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Trump-Trudeau talks is lesson in diplomacy

Trump-Trudeau talks is lesson in diplomacyAfter Donald Trump took the office of U.S. president in January, he continues to host world leaders as he has met with his Canadian counterpart, American liberal icon Justin Trudeau on Monday.

Following their White House meeting, the North American leaders hailed their close ties, with Trump promising to “build upon our very historic friendship” and Trudeau noting the “special” bond between the countries.

Still even before the meeting Trump didn’t see eye to eye with Trudeau on a range of issues, from social policies to refugees. And it was hard to escape their contrasting worldviews afterwards.

Speaking to reporters, Trump defended his restrictive refugee and immigration orders, saying that “we cannot let the wrong people in.” Trudeau, on the other hand, said Canada continues to “pursue our policies of openness.”

Trudeau later acknowledged that there are times when the two countries differ. But he said, “The last thing Canadians expect is for me to come down and lecture another country on how they chose to govern themselves.”

One of the main points in Trudeau's Washington visit was seeking to ensure Canada is not crippled as Trump re-negotiates the North American Free Trade Agreement. And he got much of what he was looking for. Trump praised the “outstanding” trade relationship between the United States and Canada and said he would only be “tweaking” it going forward.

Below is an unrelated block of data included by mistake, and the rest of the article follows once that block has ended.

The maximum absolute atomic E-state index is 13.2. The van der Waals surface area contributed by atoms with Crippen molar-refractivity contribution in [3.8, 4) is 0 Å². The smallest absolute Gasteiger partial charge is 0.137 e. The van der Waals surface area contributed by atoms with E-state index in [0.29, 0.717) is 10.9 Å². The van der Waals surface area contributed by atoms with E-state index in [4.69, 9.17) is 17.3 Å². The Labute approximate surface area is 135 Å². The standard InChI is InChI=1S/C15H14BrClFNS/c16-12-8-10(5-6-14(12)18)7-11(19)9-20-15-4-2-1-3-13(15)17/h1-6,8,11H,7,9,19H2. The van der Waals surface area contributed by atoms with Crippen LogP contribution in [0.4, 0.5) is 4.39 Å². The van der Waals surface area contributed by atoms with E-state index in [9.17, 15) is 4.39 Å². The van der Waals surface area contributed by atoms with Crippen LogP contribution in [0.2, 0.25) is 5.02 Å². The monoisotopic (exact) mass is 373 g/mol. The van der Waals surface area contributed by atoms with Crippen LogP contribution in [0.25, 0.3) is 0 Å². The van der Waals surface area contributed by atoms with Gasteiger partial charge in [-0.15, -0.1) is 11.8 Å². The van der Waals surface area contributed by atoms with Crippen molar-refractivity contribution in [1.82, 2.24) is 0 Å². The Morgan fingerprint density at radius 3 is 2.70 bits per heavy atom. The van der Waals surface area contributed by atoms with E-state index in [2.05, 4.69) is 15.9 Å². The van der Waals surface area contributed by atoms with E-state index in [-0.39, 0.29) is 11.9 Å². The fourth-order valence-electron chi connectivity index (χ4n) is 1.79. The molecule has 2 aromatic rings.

“We’ll be doing certain things that are going to benefit both of our countries. It’s a much less severe situation than what’s taking place on the southern border,” said Trump, who has been strongly critical of America’s trade situation with Mexico.

Trade relations with the U.S. are crucial to Canada as more than 75 percent of Canada’s exports and 98 percent of its oil exports go to the U.S., while 18 percent of American exports go to Canada.

Monday’s meeting was billed as one the most important for a Canadian leader with a U.S. president in decades because of Canada’s heavy reliance on its southern neighbor.

In addition to private meetings, the leaders held a roundtable discussion with female executives from the U.S. and Canada and announced a task force focused on women in the workforce.

Trump’s daughter Ivanka Trump was in attendance at the meeting and helped recruit participants and set the agenda, fresh evidence of her policy influence.

Trudeau’s Canadian administration suggested the task force as a way to work on a shared interest. Dina Powell, assistant to the president and senior counselor for economic initiatives, worked to set up the event, along with Katie Telford, Trudeau’s chief of staff and Canadian Foreign Minister Chrystia Freeland.

Trudeau said the task force was “about understanding that women in leadership positions is a very powerful leverage for success, for business, for communities and for our entire economy.”
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